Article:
There's a totally legit reason you always seem to fall off the workout wagon: the conventional approach to exercise almost forces you to bail out.
We asked experts who specialise in the science of motivation - and real women who fit exercise into their busy lives - to explain how to keep your bum in gear. Turns out, a few simple behavioural tweaks is all it takes to silence the call of the couch.
Research shows that 50 per cent of people who start an exercise program drop out within six months. That's because the most common reasons given for exercising - "My boyfriend says I should lose five kilos"; "My doctor keeps bugging me about it" - have very little to do with you, says Dr Edward Deci, a professor of psychology at the University of Rochester, US, who has studied motivation for decades.
In fact, working out to make others happy is the least successful way to compel you to break a sweat.
Curing the motivation problem is at the crux of a theory developed by Dr Deci and his colleagues called Self Determination Theory (SDT).
It boils down to this: the more you do stuff you like to do, not what you think you should do, the more you'll keep doing it.
The benefits of this "intrinsic motivation" have been proven in studies across the board, from education to healthcare to parenting. In exercise research, intrinsically motivated exercisers were more likely than those who were nagged to continue working out for six months or more.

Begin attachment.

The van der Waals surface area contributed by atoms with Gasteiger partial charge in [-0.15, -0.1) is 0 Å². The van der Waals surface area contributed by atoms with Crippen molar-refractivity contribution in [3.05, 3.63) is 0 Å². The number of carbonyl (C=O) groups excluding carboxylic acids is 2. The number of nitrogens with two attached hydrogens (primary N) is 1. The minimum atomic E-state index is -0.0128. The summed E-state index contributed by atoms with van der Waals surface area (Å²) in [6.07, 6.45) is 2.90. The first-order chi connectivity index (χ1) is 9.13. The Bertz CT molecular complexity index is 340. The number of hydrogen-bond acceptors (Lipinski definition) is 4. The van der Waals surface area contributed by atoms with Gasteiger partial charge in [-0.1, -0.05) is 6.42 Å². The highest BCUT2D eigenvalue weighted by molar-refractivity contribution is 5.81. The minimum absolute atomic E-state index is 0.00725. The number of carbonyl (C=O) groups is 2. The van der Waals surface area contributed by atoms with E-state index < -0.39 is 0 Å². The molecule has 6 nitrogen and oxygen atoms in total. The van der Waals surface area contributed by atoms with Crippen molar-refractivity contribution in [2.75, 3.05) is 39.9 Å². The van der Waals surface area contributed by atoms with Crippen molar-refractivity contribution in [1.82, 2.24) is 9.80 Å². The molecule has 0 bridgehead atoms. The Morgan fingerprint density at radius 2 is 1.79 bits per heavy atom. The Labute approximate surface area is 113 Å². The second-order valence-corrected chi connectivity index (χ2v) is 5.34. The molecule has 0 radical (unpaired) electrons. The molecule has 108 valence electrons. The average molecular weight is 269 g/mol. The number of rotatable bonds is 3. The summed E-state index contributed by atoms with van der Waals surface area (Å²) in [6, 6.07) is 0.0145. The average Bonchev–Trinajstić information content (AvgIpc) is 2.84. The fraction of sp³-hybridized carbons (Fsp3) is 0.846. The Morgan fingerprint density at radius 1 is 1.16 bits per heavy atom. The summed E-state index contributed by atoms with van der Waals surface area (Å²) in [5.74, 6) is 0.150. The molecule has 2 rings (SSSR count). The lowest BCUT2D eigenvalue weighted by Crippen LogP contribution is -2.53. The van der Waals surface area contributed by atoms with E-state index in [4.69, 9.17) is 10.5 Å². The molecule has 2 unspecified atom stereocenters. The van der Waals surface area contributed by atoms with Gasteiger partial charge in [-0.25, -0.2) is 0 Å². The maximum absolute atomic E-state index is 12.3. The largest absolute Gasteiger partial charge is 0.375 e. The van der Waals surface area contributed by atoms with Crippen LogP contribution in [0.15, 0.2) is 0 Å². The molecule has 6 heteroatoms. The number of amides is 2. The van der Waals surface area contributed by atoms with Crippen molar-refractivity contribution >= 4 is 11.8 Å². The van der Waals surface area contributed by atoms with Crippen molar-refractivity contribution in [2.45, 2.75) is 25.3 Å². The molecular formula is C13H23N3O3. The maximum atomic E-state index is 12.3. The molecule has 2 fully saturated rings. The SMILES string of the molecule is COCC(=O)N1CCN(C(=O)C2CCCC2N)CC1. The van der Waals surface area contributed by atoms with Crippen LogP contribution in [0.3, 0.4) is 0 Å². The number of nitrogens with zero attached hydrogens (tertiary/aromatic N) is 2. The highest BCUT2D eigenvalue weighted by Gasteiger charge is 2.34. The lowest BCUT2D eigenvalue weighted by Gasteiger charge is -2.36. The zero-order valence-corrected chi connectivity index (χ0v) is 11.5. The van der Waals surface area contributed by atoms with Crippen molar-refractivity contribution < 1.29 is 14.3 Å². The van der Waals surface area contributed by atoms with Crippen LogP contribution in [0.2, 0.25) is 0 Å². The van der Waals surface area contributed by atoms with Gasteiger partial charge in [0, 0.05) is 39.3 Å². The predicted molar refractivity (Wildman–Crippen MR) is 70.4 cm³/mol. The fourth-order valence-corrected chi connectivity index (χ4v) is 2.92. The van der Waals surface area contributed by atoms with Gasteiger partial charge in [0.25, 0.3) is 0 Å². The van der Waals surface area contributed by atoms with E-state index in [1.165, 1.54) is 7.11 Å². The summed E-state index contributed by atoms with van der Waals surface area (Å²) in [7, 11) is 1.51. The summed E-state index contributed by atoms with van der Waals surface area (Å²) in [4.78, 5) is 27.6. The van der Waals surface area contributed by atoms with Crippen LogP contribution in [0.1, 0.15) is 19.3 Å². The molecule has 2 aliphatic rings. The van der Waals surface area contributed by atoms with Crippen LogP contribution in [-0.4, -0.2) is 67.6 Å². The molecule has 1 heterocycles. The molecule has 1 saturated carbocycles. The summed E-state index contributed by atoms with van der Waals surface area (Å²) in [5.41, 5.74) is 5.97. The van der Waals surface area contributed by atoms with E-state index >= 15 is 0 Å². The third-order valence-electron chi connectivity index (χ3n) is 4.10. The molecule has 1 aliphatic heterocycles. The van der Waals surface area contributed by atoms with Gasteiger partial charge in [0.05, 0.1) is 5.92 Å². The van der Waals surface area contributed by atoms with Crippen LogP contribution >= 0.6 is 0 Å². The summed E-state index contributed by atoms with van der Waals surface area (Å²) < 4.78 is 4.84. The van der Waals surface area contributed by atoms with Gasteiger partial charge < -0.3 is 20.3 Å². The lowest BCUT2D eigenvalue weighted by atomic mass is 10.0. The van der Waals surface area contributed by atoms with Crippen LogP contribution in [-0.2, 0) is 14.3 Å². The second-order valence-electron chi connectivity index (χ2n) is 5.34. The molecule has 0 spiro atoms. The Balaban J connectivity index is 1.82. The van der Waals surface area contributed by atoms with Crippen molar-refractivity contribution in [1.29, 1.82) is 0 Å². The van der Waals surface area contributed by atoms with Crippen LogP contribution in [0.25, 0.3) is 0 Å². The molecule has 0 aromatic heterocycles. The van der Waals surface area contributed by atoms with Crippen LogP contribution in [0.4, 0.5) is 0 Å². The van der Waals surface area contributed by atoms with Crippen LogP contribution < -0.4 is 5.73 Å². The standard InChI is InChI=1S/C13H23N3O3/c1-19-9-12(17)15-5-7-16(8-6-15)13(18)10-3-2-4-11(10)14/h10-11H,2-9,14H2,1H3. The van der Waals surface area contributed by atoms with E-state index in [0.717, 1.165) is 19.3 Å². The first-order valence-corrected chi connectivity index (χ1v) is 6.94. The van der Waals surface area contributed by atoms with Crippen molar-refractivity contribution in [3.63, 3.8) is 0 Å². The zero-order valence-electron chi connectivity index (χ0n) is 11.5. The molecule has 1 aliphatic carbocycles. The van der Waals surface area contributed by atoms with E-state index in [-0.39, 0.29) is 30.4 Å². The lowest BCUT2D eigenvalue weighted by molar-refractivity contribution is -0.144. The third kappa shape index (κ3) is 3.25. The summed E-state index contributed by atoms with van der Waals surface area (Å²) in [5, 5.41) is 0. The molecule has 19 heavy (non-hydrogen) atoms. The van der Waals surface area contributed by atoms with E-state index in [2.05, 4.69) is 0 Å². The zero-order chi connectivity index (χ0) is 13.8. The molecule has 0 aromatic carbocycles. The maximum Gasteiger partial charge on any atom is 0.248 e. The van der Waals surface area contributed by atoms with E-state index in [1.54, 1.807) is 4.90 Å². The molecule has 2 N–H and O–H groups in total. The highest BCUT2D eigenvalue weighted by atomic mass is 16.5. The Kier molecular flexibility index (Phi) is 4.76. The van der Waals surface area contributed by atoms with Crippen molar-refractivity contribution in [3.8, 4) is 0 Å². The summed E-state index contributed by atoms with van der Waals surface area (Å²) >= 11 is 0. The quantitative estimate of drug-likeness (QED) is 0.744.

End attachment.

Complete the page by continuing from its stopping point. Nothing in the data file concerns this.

Experts say these three subtle shifts in your outlook can keep you on track:
STEP 1: TAKE CHARGE
Psychologists call this autonomy, and it's one thing you must develop if you want to harness intrinsic motivation.
"People who feel as if they're making their own decisions report feeling higher levels of self-worth," says Philip Wilson, an associate professor of psychology at Brock University in Canada, who studies SDT and exercise. "And that leaves them feeling more motivated."
Ask yourself why you want to exercise at all. If the answer is that your mate casually dropped the phrase "muffin top" when you were jeans shopping, your efforts are probably doomed. But if you decide to get fit because you want to feel stronger or healthier, you're more likely to succeed, because the end result means something to you.
Next, find a form of exercise you enjoy so much you'd do it even if it weren't good for you. If the mellow vibe of yoga brings you bliss, light up some incense and roll out a mat. If slamming a tennis ball is more your thing, join a club or sign up for lessons.